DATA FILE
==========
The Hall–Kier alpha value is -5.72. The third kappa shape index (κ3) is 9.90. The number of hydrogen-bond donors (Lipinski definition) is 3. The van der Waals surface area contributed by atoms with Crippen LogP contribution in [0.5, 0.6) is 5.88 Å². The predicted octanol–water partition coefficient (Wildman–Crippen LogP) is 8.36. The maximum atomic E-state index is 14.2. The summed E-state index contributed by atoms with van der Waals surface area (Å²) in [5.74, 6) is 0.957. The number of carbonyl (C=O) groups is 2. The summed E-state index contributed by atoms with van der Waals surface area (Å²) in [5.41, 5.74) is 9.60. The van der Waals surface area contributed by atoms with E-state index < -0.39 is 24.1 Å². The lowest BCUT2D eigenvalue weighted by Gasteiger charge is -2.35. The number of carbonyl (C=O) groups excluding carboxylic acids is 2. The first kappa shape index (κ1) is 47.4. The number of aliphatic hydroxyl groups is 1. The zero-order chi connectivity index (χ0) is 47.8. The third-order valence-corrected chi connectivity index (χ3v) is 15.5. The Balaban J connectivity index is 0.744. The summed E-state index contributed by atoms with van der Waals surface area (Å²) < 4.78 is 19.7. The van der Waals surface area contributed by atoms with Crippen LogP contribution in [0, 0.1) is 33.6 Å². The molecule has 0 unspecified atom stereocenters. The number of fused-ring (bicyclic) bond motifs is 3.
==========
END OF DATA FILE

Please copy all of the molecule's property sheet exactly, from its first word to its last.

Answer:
The Hall–Kier alpha value is -5.72. The third kappa shape index (κ3) is 9.90. The number of hydrogen-bond donors (Lipinski definition) is 3. The van der Waals surface area contributed by atoms with Crippen LogP contribution in [0.5, 0.6) is 5.88 Å². The predicted octanol–water partition coefficient (Wildman–Crippen LogP) is 8.36. The maximum atomic E-state index is 14.2. The summed E-state index contributed by atoms with van der Waals surface area (Å²) in [5.74, 6) is 0.957. The number of carbonyl (C=O) groups is 2. The summed E-state index contributed by atoms with van der Waals surface area (Å²) in [5.41, 5.74) is 9.60. The van der Waals surface area contributed by atoms with E-state index < -0.39 is 24.1 Å². The lowest BCUT2D eigenvalue weighted by Gasteiger charge is -2.35. The number of carbonyl (C=O) groups excluding carboxylic acids is 2. The first kappa shape index (κ1) is 47.4. The number of aliphatic hydroxyl groups is 1. The zero-order chi connectivity index (χ0) is 47.8. The third-order valence-corrected chi connectivity index (χ3v) is 15.5. The Balaban J connectivity index is 0.744. The summed E-state index contributed by atoms with van der Waals surface area (Å²) < 4.78 is 19.7. The van der Waals surface area contributed by atoms with Crippen LogP contribution in [0, 0.1) is 33.6 Å². The molecule has 0 unspecified atom stereocenters. The number of fused-ring (bicyclic) bond motifs is 3.